Frost, G. V., T. Christopherson, M. T. Jorgenson, A. K. Liljedahl, M. J. Macander, D. A. Walker, and A. F. Wells. 2018. Regional patterns and asynchronous onset of ice-wedge degradation since the mid-20th century in Arctic Alaska. Remote Sensing 10:1312. DOI:10.3390/rs10081312.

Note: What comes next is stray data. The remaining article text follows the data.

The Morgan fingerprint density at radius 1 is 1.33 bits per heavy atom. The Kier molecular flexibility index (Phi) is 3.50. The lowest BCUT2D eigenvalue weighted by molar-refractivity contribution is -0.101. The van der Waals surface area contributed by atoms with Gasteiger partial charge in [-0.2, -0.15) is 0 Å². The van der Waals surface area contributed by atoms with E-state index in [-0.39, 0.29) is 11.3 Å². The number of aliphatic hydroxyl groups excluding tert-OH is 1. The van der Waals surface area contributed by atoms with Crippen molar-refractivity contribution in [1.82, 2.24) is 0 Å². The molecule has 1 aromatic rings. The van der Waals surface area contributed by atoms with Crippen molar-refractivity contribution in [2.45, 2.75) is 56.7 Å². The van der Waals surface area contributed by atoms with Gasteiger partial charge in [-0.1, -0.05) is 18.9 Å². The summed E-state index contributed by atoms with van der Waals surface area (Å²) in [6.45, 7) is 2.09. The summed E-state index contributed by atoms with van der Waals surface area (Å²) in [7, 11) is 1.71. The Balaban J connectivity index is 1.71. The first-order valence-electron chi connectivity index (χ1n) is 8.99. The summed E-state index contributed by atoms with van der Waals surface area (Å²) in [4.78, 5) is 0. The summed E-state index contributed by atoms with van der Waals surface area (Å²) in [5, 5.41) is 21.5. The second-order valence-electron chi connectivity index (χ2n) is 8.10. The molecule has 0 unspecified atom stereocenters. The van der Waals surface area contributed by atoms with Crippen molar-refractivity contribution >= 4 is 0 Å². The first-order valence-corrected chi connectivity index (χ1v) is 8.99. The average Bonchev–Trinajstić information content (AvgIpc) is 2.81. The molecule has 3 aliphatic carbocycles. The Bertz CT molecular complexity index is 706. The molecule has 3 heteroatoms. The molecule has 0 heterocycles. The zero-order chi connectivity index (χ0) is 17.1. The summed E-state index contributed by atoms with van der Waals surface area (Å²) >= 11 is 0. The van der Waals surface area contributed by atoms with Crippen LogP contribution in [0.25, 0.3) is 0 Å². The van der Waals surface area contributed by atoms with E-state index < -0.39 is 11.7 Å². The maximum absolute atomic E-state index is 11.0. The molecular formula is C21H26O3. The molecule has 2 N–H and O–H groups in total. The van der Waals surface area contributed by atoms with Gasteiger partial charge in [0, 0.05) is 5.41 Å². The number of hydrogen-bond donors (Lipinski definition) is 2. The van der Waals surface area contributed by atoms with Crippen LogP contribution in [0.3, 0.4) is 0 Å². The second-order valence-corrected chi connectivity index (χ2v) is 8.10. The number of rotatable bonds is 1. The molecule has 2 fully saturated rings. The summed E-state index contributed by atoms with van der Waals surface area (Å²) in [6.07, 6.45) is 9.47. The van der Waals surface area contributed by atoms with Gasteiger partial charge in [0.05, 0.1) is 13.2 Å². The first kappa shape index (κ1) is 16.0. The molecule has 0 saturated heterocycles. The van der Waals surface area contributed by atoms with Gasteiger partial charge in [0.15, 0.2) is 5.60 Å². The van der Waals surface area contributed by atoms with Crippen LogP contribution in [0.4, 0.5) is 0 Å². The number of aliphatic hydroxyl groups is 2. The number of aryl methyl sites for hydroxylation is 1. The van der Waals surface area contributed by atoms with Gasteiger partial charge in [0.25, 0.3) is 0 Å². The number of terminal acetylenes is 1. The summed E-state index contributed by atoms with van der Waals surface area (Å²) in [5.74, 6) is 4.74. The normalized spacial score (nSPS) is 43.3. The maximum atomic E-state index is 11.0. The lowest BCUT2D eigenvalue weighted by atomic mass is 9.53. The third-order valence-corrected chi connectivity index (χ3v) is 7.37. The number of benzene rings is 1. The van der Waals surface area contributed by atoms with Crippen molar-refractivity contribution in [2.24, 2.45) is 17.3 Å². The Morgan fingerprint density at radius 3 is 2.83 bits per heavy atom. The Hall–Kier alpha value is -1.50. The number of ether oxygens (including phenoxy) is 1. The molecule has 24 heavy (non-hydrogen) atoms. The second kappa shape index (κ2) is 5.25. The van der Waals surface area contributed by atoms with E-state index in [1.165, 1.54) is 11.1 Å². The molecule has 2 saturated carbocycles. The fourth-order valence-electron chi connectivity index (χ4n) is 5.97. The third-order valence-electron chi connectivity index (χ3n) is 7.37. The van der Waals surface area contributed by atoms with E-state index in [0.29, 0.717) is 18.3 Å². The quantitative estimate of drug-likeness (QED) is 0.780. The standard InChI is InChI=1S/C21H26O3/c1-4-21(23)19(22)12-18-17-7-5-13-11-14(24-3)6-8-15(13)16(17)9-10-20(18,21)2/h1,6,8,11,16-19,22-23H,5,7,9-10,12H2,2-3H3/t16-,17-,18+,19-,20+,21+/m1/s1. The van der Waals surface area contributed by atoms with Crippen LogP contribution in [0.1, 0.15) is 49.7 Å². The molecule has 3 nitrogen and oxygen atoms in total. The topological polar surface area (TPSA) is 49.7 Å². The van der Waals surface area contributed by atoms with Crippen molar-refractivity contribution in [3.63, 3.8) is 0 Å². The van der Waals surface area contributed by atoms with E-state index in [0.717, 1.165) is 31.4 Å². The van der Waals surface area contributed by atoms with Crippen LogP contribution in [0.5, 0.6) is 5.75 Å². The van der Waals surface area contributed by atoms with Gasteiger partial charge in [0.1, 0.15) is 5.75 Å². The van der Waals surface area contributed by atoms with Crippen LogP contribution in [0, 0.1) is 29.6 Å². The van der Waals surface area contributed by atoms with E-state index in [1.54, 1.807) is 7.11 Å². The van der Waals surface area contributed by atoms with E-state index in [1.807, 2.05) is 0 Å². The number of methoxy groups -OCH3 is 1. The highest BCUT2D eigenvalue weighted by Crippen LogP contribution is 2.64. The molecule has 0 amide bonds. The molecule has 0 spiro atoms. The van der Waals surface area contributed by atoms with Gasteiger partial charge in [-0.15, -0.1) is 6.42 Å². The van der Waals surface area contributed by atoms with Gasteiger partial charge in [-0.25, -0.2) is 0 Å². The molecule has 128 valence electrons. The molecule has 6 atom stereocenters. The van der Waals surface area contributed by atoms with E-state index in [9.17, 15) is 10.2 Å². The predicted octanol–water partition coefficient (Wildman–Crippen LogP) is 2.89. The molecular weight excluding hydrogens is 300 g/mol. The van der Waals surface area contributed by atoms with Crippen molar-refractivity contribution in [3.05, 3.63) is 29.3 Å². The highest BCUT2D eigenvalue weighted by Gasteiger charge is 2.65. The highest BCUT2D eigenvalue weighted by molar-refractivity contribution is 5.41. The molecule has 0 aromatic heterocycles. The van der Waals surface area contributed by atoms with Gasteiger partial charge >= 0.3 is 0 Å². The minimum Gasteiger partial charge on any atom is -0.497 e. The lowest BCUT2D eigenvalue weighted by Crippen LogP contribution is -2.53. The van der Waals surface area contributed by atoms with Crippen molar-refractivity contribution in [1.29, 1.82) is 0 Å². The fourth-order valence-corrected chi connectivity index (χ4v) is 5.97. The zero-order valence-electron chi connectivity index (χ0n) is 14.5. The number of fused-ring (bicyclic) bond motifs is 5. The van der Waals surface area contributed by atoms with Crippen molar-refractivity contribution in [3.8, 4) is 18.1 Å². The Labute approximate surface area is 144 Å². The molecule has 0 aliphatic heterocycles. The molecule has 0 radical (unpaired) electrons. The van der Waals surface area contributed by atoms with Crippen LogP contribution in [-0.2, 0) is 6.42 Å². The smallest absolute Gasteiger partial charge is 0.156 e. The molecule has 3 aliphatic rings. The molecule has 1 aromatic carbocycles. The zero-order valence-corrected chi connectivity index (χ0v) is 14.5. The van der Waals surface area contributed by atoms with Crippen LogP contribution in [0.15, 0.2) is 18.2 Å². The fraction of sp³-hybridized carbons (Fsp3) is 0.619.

Ice-wedge polygons are widespread and conspicuous surficial expressions of ground-ice in permafrost landscapes. Thawing of ice wedges triggers differential ground subsidence, local ponding, and persistent changes to vegetation and hydrologic connectivity across the landscape. Here we characterize spatio-temporal patterns of ice-wedge degradation since circa 1950 across environmental gradients on Alaska’s North Slope. We used a spectral thresholding approach validated by field observations to map flooded thaw pits in high-resolution images from circa 1950, 1982, and 2012 for 11 study areas (1577–4460 ha). The total area of flooded pits increased since 1950 at 8 of 11 study areas (median change +3.6 ha; 130.3%). There were strong regional differences in the timing and extent of degradation; flooded pits were already extensive by 1950 on the Chukchi coastal plain (alluvial-marine deposits) and subsequent changes there indicate pit stabilization. Degradation began more recently on the central Beaufort coastal plain (eolian sand) and Arctic foothills (yedoma). Our results indicate that ice-wedge degradation in northern Alaska cannot be explained by late-20th century warmth alone. Likely mechanisms for asynchronous onset include landscape-scale differences in surficial materials and ground-ice content, regional climate gradients from west (maritime) to east (continental), and regional differences in the timing and magnitude of extreme warm summers after the Little Ice Age.